The male almost ignored my presence and flew across the canal to pick up a stick. He was so close to me that I could not fit all of him in my viewfinder:

Yellow-crowned Night-Heron male hunting for sticks 20190226

Here the male displays as he arrives with a stick:

Yellow-crowned Night-Herons at nest 06-20190227

Yellow-crowned Night-Herons at nest 07-20190227

Yellow-crowned Night-Herons at nest 091-20190227

Video slide show of display:

These photos document the changes in the rookery--

View to north end on April 22, 2012:

196th Ave Canal looking NE 20120422

Rookery on March 21, 2014:

Rookery 20140321

View to south after Hurricane Irma, October 26, 2017:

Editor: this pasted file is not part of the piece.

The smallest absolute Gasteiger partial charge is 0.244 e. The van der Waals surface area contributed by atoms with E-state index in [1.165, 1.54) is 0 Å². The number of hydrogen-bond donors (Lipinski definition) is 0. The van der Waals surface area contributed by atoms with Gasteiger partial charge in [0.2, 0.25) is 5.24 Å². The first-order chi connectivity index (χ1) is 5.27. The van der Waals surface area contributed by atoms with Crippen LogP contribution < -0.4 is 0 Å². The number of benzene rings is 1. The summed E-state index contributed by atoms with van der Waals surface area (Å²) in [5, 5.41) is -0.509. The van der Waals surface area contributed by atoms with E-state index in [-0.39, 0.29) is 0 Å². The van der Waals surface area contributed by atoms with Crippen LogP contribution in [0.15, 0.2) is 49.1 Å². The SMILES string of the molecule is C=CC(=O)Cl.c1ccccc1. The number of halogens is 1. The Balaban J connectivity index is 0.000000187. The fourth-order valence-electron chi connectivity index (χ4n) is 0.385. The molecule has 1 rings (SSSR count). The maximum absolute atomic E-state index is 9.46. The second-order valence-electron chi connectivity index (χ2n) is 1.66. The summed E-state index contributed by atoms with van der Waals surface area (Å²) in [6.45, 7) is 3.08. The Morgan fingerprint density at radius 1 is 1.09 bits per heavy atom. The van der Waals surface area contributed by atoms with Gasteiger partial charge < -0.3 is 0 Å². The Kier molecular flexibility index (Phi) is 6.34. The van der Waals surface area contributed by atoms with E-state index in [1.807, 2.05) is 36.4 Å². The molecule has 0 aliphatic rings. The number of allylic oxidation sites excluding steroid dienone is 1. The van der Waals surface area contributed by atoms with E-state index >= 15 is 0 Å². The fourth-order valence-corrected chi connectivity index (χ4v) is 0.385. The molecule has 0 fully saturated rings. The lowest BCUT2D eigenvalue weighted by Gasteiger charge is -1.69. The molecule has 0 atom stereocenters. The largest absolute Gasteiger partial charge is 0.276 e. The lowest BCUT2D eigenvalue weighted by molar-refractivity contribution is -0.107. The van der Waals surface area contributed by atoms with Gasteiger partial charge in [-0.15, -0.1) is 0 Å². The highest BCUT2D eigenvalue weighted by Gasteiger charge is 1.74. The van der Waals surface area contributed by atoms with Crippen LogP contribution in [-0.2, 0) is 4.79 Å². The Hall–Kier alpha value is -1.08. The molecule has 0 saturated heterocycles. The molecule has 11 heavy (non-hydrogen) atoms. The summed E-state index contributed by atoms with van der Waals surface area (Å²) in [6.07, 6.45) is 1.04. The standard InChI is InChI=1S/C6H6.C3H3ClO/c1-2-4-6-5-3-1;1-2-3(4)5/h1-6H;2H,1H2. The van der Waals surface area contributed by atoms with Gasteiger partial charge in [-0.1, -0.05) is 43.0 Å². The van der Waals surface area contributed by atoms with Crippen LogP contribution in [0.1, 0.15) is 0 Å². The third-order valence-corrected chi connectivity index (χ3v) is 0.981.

Rookery damage 20171026

After about a third of the rookery was clear-cut, November 27, 2018:

Heron rookery clear cut area 20181127

The waning crescent Snow Moon had a rendezvous with the Planet Jupiter on the morning of February 27. Jupiter and some of its moons may be visible at the bottom of this frame:

Snow Moon and Jupiter moons 2-20190227

Full Snow Moon setting just before sunrise on February 20:

Snow Moon 08-20190219

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Thursday, February 21, 2019

Crops & Clips: Mid-February clicks

One of my favorite winter birds here in south Florida is the Yellow-throated Warbler. Their breeding range has expanded from the southeastern US into the northeast and north central states. I have seen and photographed them in NE Illinois.

Although they nest down into central Florida, they are rarely seen south of Lake Okeechobee during spring and early summer. They winter in Florida, the Caribbean and along the Gulf of Mexico coast down into Central America